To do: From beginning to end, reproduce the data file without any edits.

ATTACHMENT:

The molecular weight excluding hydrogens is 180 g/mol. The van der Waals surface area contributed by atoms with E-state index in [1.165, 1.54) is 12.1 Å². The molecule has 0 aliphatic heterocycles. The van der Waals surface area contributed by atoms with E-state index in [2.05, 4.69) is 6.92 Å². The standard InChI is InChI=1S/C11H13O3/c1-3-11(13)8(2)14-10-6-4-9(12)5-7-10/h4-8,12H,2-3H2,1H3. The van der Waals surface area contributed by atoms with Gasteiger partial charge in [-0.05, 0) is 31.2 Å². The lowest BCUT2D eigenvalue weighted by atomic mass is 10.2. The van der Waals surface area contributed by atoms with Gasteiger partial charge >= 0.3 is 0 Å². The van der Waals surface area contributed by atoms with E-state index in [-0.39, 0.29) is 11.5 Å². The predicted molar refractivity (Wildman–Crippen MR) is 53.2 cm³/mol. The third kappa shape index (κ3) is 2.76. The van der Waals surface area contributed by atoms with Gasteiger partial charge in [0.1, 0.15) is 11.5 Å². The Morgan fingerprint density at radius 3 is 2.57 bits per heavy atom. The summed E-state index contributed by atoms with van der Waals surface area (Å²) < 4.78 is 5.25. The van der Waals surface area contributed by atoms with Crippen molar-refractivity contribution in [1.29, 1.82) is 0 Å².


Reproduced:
The molecular weight excluding hydrogens is 180 g/mol. The van der Waals surface area contributed by atoms with E-state index in [1.165, 1.54) is 12.1 Å². The molecule has 0 aliphatic heterocycles. The van der Waals surface area contributed by atoms with E-state index in [2.05, 4.69) is 6.92 Å². The standard InChI is InChI=1S/C11H13O3/c1-3-11(13)8(2)14-10-6-4-9(12)5-7-10/h4-8,12H,2-3H2,1H3. The van der Waals surface area contributed by atoms with Gasteiger partial charge in [-0.05, 0) is 31.2 Å². The lowest BCUT2D eigenvalue weighted by atomic mass is 10.2. The van der Waals surface area contributed by atoms with Gasteiger partial charge >= 0.3 is 0 Å². The van der Waals surface area contributed by atoms with E-state index in [-0.39, 0.29) is 11.5 Å². The predicted molar refractivity (Wildman–Crippen MR) is 53.2 cm³/mol. The third kappa shape index (κ3) is 2.76. The van der Waals surface area contributed by atoms with Gasteiger partial charge in [0.1, 0.15) is 11.5 Å². The Morgan fingerprint density at radius 3 is 2.57 bits per heavy atom. The summed E-state index contributed by atoms with van der Waals surface area (Å²) < 4.78 is 5.25. The van der Waals surface area contributed by atoms with Crippen molar-refractivity contribution in [1.29, 1.82) is 0 Å².